Education is considered as one of the tools for empowerment and self-determination, and also a means to rebuild the community here and at its final destination.
Unfortunately, Rohingya children are prohibited by the Malaysian government from getting enrolled in government schools.
This is despite the fact that Malaysia is a signatory to the UN Convention on the Rights of the Child, which means that it is duty-bound to protect and enhance the rights of all children, including refugees.
As a result, according to UNHCR’s education unit in Malaysia, only 39% of children of school-going age in the community had access to any kind of education as of December 2016.
These children often find themselves doing odd jobs, such as collecting items to be recycled. Worse, some of them join the bad hats.
Education can be largely obtained from some 120 informal learning centres throughout the country run by refugee communities and local civil society organisations, with the support of the UNCHR.
Many of these centres are riddled with problems, like overcrowded classrooms, and limited funding and resources.
These centres also cater to adult education. According to Angeline Loh, a volunteer and class facilitator at a learning centre in Butterworth, the request for such classes came from refugee teachers themselves in 2016.
Held for two hours once a week, these classes are aimed at empowering refugees, especially the women, through training in literacy, livelihood skills and leadership. The lessons taught are English, baking, computer, maths and verbal communication.
Loh said it was “a means of creating a safe space for refugee women to socialise, increase their knowledge, and share ideas and common problems, find solutions and help, if possible”.
Facilitators also train refugee volunteers so that they can take over the role in the future, as a way of making them independent and self-sustaining.
Loh said a problem faced by facilitators at such centres was students’ different levels of education. They need to pitch their lessons so that all students can somehow be placed on the same page, so to speak.
There are cultural problems, too, that hinder the progress of female students. For instance, there are still people in the community who feel that women’s place is at home. This is why some mothers-in-law or husbands do not see the need for women to get educated, which gives rise to a few dropouts.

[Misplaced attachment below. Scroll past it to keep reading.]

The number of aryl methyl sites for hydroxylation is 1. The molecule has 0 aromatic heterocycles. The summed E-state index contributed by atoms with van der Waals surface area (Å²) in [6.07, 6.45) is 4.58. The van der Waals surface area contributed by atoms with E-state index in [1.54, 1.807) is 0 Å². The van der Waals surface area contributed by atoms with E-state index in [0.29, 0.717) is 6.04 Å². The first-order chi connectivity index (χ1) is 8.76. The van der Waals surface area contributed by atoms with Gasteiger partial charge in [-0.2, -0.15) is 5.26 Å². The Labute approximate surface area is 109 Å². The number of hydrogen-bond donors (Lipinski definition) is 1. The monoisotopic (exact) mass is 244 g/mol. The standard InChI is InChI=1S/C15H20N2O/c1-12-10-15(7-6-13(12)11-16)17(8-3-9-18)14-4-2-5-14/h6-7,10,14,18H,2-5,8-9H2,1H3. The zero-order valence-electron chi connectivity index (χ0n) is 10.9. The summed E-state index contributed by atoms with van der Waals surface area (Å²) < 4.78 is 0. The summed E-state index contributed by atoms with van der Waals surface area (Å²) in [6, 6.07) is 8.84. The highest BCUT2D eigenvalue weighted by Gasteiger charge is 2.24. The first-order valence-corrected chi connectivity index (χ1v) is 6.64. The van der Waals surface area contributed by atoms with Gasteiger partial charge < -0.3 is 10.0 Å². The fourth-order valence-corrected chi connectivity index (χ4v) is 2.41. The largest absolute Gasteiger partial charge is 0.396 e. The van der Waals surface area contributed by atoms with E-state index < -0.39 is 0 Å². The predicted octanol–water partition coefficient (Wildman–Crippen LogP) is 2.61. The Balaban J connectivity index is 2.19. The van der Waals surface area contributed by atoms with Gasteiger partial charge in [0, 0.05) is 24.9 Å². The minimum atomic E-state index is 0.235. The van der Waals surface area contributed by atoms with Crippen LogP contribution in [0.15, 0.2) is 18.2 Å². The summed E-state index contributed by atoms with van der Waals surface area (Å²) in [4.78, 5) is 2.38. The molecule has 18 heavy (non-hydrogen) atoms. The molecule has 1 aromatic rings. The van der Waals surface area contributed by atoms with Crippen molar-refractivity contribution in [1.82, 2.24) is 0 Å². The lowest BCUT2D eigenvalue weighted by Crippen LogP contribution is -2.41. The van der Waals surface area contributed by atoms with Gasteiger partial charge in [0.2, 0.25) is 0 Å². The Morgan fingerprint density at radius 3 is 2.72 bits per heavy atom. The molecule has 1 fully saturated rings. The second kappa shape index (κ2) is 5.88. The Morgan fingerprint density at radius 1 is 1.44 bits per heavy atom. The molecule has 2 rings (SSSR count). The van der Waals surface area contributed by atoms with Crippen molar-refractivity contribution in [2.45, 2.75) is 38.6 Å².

This social phenomenon, however, has strengthened the resolve of Rohingya activists, such as Sharifah Shakirah, director of the Kuala Lumpur-based Rohingya Women Development Network, to work towards empowering Rohingya women, given that there have been cases of girls being married off at a young age.
At the Rohingya: What Can We Do? forum organised by Art for Grabs, in collaboration with the European Union Delegation in Malaysia, in Petaling Jaya recently, Sharifah stressed that more women needed to be assertive so that they would be able to stand for their rights, and not made to be pushovers. This is also aimed at building their self-esteem.
A recent proposal of volunteer group Serantau Muslim may provide a ray of hope for some Rohingya children in Malaysia. Several state muftis have given their support to the idea of allowing these children to be enrolled in state religious schools.
The sick and healthcare
Healthcare is another important issue that the Rohingya community is grappling with.
“When we fall sick, we go to private clinics,” said Zabidee. He said this was because they wanted to avoid going to hospitals, where in some cases, Rohingya patients were reported to the authorities, resulting in them being sent to detention centres.
The implications of being detained are severe, especially for families whose sole breadwinners are the men. In certain cases, the detention of fathers means that mothers and children have to resort to begging just to survive.
Another reason why the sick avoided hospitals, cautioned Zabidee, was that certain hospitals would ask if they were able to pay before accepting them as patients. He said in certain cases, hospital authorities would “keep” babies delivered on hospital premises until the fees were paid in full. “And, there’s no itemised bill given.”
Mahfooz said some 99% of refugees did not have any savings. Thus, he said, it was not surprising that there had been a few cases of Rohingya who died of treatable diseases, because they could not pay for treatment.
To further illustrate the gravity of the problem, Mahfooz claimed that four bodies of Rohingya refugees were still left idle at a government hospital in Kedah. Those who knew them could not foot the bill of processing the bodies – from cleaning to burial – which came up to RM1,800 per body.
Some attempts have been made over the years, though, to reduce the exclusion from healthcare faced by refugees and asylum seekers, owing to their lack of rights and income.
In October, a nationwide programme offering affordable primary healthcare services for refugees was launched, in a partnership between the UNHCR and primary healthcare provider Qualitas.
And quite recently, there was a pilot project, pioneered by an outfit called The Rohingya Project, aimed at providing 1,000 Rohingya in Malaysia, Bangladesh and Saudi Arabia with digital identity cards, which would enable them access to public services, such as education and healthcare.
Notwithstanding the various problems – which also include xenophobia, racism and sexism in Malaysia – they have been grappling with, Mahfooz and Zabidee said they appreciated the fact that the Malaysian government allowed them to stay. “It’s better than nothing,” snapped Mahfooz.
Source: The Malaysian Insight